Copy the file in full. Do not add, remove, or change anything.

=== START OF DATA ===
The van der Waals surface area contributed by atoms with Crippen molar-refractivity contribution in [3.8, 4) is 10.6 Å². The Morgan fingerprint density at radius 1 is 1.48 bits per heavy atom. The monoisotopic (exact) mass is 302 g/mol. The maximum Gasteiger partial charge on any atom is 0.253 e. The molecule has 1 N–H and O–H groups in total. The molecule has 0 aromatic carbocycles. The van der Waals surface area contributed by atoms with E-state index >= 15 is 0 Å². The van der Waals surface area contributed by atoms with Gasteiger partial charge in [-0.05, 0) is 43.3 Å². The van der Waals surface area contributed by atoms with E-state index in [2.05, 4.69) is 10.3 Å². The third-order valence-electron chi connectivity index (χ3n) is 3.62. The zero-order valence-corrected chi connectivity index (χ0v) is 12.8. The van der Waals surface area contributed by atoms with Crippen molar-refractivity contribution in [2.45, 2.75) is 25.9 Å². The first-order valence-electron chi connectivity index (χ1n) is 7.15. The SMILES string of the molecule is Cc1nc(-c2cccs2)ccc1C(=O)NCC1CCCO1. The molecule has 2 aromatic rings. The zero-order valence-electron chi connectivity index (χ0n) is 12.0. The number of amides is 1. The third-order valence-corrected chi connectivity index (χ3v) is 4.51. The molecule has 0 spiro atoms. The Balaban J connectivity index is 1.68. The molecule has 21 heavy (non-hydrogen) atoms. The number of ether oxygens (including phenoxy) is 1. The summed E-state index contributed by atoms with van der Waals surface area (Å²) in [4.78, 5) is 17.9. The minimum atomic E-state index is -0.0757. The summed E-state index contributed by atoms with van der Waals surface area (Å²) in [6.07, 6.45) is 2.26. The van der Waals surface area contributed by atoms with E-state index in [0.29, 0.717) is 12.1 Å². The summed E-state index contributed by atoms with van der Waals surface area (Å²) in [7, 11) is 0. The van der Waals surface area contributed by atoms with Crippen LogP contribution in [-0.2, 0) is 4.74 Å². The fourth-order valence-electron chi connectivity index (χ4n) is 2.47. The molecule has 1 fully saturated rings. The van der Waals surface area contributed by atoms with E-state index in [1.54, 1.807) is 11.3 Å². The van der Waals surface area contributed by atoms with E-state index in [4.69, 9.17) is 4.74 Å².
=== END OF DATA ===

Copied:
The van der Waals surface area contributed by atoms with Crippen molar-refractivity contribution in [3.8, 4) is 10.6 Å². The Morgan fingerprint density at radius 1 is 1.48 bits per heavy atom. The monoisotopic (exact) mass is 302 g/mol. The maximum Gasteiger partial charge on any atom is 0.253 e. The molecule has 1 N–H and O–H groups in total. The molecule has 0 aromatic carbocycles. The van der Waals surface area contributed by atoms with E-state index >= 15 is 0 Å². The van der Waals surface area contributed by atoms with Gasteiger partial charge in [-0.05, 0) is 43.3 Å². The van der Waals surface area contributed by atoms with E-state index in [2.05, 4.69) is 10.3 Å². The third-order valence-electron chi connectivity index (χ3n) is 3.62. The zero-order valence-corrected chi connectivity index (χ0v) is 12.8. The van der Waals surface area contributed by atoms with Crippen molar-refractivity contribution in [2.45, 2.75) is 25.9 Å². The first-order valence-electron chi connectivity index (χ1n) is 7.15. The SMILES string of the molecule is Cc1nc(-c2cccs2)ccc1C(=O)NCC1CCCO1. The molecule has 2 aromatic rings. The zero-order valence-electron chi connectivity index (χ0n) is 12.0. The number of amides is 1. The third-order valence-corrected chi connectivity index (χ3v) is 4.51. The molecule has 0 spiro atoms. The Balaban J connectivity index is 1.68. The molecule has 21 heavy (non-hydrogen) atoms. The number of ether oxygens (including phenoxy) is 1. The summed E-state index contributed by atoms with van der Waals surface area (Å²) in [4.78, 5) is 17.9. The minimum atomic E-state index is -0.0757. The summed E-state index contributed by atoms with van der Waals surface area (Å²) in [6.07, 6.45) is 2.26. The van der Waals surface area contributed by atoms with E-state index in [0.29, 0.717) is 12.1 Å². The summed E-state index contributed by atoms with van der Waals surface area (Å²) in [7, 11) is 0. The van der Waals surface area contributed by atoms with Crippen LogP contribution in [-0.2, 0) is 4.74 Å². The fourth-order valence-electron chi connectivity index (χ4n) is 2.47. The molecule has 1 fully saturated rings. The van der Waals surface area contributed by atoms with E-state index in [1.54, 1.807) is 11.3 Å². The van der Waals surface area contributed by atoms with E-state index in [4.69, 9.17) is 4.74 Å².